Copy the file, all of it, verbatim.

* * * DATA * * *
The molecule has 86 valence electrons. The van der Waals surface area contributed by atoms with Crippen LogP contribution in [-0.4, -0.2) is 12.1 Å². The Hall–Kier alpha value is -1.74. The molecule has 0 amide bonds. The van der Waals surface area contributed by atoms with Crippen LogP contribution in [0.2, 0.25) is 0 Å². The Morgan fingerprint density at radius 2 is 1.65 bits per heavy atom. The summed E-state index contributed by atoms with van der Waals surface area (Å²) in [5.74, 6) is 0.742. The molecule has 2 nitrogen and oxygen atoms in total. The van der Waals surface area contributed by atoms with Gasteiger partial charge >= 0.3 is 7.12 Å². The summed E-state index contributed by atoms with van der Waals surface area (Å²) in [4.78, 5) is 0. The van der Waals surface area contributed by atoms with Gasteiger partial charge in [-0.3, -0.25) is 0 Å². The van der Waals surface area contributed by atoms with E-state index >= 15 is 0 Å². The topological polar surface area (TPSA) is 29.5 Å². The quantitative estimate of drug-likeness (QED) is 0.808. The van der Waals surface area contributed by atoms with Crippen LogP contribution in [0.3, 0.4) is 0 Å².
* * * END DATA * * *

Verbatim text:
The molecule has 86 valence electrons. The van der Waals surface area contributed by atoms with Crippen LogP contribution in [-0.4, -0.2) is 12.1 Å². The Hall–Kier alpha value is -1.74. The molecule has 0 amide bonds. The van der Waals surface area contributed by atoms with Crippen LogP contribution in [0.2, 0.25) is 0 Å². The Morgan fingerprint density at radius 2 is 1.65 bits per heavy atom. The summed E-state index contributed by atoms with van der Waals surface area (Å²) in [5.74, 6) is 0.742. The molecule has 2 nitrogen and oxygen atoms in total. The van der Waals surface area contributed by atoms with Gasteiger partial charge >= 0.3 is 7.12 Å². The summed E-state index contributed by atoms with van der Waals surface area (Å²) in [4.78, 5) is 0. The van der Waals surface area contributed by atoms with Gasteiger partial charge in [-0.3, -0.25) is 0 Å². The van der Waals surface area contributed by atoms with E-state index >= 15 is 0 Å². The topological polar surface area (TPSA) is 29.5 Å². The quantitative estimate of drug-likeness (QED) is 0.808. The van der Waals surface area contributed by atoms with Crippen LogP contribution in [0.3, 0.4) is 0 Å².